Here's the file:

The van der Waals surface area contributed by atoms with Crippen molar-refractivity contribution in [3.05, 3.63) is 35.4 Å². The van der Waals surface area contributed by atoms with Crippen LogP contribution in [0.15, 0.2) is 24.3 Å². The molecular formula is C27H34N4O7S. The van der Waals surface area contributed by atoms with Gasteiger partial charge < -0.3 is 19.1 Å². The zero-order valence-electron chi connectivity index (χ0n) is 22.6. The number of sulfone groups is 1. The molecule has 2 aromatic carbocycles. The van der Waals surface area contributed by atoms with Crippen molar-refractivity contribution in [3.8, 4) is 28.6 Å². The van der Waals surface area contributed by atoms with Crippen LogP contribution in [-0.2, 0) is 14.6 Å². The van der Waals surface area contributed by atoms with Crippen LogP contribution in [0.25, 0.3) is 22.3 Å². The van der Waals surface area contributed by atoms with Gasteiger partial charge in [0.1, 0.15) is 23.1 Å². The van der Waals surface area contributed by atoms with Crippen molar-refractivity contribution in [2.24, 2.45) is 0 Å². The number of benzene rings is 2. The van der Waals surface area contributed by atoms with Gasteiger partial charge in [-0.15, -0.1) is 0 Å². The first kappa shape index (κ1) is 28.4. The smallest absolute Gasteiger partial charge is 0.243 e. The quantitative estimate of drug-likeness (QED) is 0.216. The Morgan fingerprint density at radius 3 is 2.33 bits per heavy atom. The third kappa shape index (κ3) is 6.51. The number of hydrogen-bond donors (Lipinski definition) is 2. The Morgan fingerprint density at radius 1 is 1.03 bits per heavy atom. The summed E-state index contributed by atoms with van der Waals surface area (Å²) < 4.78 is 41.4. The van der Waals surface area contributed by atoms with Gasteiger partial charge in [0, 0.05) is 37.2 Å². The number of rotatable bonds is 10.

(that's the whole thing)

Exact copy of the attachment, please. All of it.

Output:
The van der Waals surface area contributed by atoms with Crippen molar-refractivity contribution in [3.05, 3.63) is 35.4 Å². The van der Waals surface area contributed by atoms with Crippen LogP contribution in [0.15, 0.2) is 24.3 Å². The molecular formula is C27H34N4O7S. The van der Waals surface area contributed by atoms with Gasteiger partial charge < -0.3 is 19.1 Å². The zero-order valence-electron chi connectivity index (χ0n) is 22.6. The number of sulfone groups is 1. The molecule has 2 aromatic carbocycles. The van der Waals surface area contributed by atoms with Crippen molar-refractivity contribution in [3.8, 4) is 28.6 Å². The van der Waals surface area contributed by atoms with Crippen LogP contribution in [-0.2, 0) is 14.6 Å². The van der Waals surface area contributed by atoms with Crippen LogP contribution in [0.25, 0.3) is 22.3 Å². The van der Waals surface area contributed by atoms with Gasteiger partial charge in [0.1, 0.15) is 23.1 Å². The van der Waals surface area contributed by atoms with Crippen molar-refractivity contribution in [2.24, 2.45) is 0 Å². The number of benzene rings is 2. The van der Waals surface area contributed by atoms with Gasteiger partial charge in [-0.15, -0.1) is 0 Å². The first kappa shape index (κ1) is 28.4. The smallest absolute Gasteiger partial charge is 0.243 e. The quantitative estimate of drug-likeness (QED) is 0.216. The Morgan fingerprint density at radius 3 is 2.33 bits per heavy atom. The third kappa shape index (κ3) is 6.51. The number of hydrogen-bond donors (Lipinski definition) is 2. The Morgan fingerprint density at radius 1 is 1.03 bits per heavy atom. The summed E-state index contributed by atoms with van der Waals surface area (Å²) < 4.78 is 41.4. The van der Waals surface area contributed by atoms with Gasteiger partial charge in [0, 0.05) is 37.2 Å². The number of rotatable bonds is 10.